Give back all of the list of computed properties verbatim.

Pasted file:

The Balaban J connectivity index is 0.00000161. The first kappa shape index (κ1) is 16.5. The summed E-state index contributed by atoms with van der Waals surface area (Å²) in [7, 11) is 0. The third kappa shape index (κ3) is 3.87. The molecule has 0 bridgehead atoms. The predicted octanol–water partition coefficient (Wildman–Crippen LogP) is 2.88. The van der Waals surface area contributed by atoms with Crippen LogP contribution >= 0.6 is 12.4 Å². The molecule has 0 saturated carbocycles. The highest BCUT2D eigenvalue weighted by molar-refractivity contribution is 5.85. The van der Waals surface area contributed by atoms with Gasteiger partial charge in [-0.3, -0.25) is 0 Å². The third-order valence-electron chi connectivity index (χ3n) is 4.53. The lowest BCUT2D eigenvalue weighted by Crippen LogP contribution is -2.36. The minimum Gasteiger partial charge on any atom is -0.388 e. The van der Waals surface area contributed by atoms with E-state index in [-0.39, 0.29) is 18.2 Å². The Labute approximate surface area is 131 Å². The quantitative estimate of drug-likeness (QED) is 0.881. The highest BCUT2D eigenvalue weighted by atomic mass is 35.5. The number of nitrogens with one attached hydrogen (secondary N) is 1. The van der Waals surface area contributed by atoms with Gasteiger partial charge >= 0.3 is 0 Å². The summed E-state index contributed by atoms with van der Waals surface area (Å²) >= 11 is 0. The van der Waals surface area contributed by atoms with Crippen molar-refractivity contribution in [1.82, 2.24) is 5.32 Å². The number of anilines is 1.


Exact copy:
The Balaban J connectivity index is 0.00000161. The first kappa shape index (κ1) is 16.5. The summed E-state index contributed by atoms with van der Waals surface area (Å²) in [7, 11) is 0. The third kappa shape index (κ3) is 3.87. The molecule has 0 bridgehead atoms. The predicted octanol–water partition coefficient (Wildman–Crippen LogP) is 2.88. The van der Waals surface area contributed by atoms with Crippen LogP contribution >= 0.6 is 12.4 Å². The molecule has 0 saturated carbocycles. The highest BCUT2D eigenvalue weighted by molar-refractivity contribution is 5.85. The van der Waals surface area contributed by atoms with Gasteiger partial charge in [-0.3, -0.25) is 0 Å². The third-order valence-electron chi connectivity index (χ3n) is 4.53. The lowest BCUT2D eigenvalue weighted by Crippen LogP contribution is -2.36. The minimum Gasteiger partial charge on any atom is -0.388 e. The van der Waals surface area contributed by atoms with E-state index in [-0.39, 0.29) is 18.2 Å². The Labute approximate surface area is 131 Å². The quantitative estimate of drug-likeness (QED) is 0.881. The highest BCUT2D eigenvalue weighted by atomic mass is 35.5. The number of nitrogens with one attached hydrogen (secondary N) is 1. The van der Waals surface area contributed by atoms with Gasteiger partial charge >= 0.3 is 0 Å². The summed E-state index contributed by atoms with van der Waals surface area (Å²) >= 11 is 0. The van der Waals surface area contributed by atoms with Crippen molar-refractivity contribution in [1.82, 2.24) is 5.32 Å². The number of anilines is 1.